In the exchange-traded fund (ETF) space, returns are typically, if not only, the prime focus for investors–as is the case with most investment vehicles, but there’s something to be said about longevity. That’s a milestone that IQ Hedge Multi-Strategy Tracker ETF (NYSEArca: QAI) can attest to and not many funds can.
For QAI, its origin began in the thick of the financial crisis where faith in the capital markets was lacking to say the least. However, out of the stress and strife of a market meltdown came innovation that has stood the test of time.
“Fast forward to 2019, and the fund that was built out of that idea, the IQ Hedge Multi-Strategy Tracker ETF (QAI), is turning 10 years old on March 25th,” wrote Salvatore Bruno, Chief Investment Officer of IndexIQ. “With all the ETFs that have been introduced since, it’s hard to remember just how revolutionary this fund was, and still is.”
Related: IndexIQ Debuts Its First Ever Short-Duration Bond ETF
Innovation Born From a Crisis
Since its inception in 2009, QAI has given investors access to an investment space that was typically relegated to only high-net worth individuals or institutions. With the transparency and liquidity of an ETF wrapper that incorporates multiple hedge fund strategies, QAI opens up the arena to all types of investors irrespective of net worth.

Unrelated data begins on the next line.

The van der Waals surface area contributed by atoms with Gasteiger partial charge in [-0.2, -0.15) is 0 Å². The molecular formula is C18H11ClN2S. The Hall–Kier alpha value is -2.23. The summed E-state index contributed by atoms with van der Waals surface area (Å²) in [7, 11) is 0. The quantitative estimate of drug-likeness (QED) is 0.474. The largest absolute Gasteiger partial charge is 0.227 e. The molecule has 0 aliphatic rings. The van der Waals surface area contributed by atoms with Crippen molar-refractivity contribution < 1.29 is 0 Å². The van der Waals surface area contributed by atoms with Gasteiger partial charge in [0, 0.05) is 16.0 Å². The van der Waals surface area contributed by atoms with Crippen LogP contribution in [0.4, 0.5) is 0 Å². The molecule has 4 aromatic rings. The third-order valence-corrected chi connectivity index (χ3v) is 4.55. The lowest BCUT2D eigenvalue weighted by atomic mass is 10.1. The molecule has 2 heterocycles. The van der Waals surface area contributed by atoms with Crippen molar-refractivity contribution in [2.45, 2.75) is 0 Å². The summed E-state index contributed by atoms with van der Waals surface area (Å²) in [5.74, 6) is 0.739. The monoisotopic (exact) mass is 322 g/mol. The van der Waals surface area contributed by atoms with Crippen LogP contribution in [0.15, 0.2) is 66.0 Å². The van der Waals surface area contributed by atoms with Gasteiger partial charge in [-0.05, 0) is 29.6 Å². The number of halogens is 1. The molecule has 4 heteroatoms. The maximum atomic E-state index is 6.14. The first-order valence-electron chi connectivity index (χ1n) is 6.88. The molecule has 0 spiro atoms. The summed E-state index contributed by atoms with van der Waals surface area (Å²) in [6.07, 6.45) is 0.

Furthermore, rather than implement one strategy based on current market environs, investors can use a one-size-fits-all exchange-traded fund that mimics hedge fund strategies.
Core characteristics of QAI:
- Transparent, low-cost exposure to six dominant hedge fund strategies without manager-specific risk.
- Conservative core alternative vehicle that does not wholly rely on traditional sources of risk, including interest rates and equity market beta.
- Largest, oldest, and award winning multi-alternative ETF (Hedgeweek Award Methodology).
QAI seeks investment results that correspond generally to the IQ Hedge Multi-Strategy Index, which includes investments in underlying funds that meet IndexIQ’s rules-based methodology. The goal is to mirror the risk-adjusted return characteristics of hedge funds by incorporating various hedge fund investment styles–long/short equity, global macro, market neutral, event-driven, fixed income arbitrage and emerging markets.
“It did not invest directly in hedge funds or include hedge funds as components,” noted Bruno. “It was liquid, trading like a stock on the exchange. It was transparent. Perhaps best of all, its fees were significantly lower than anything charged by a traditional hedge fund.”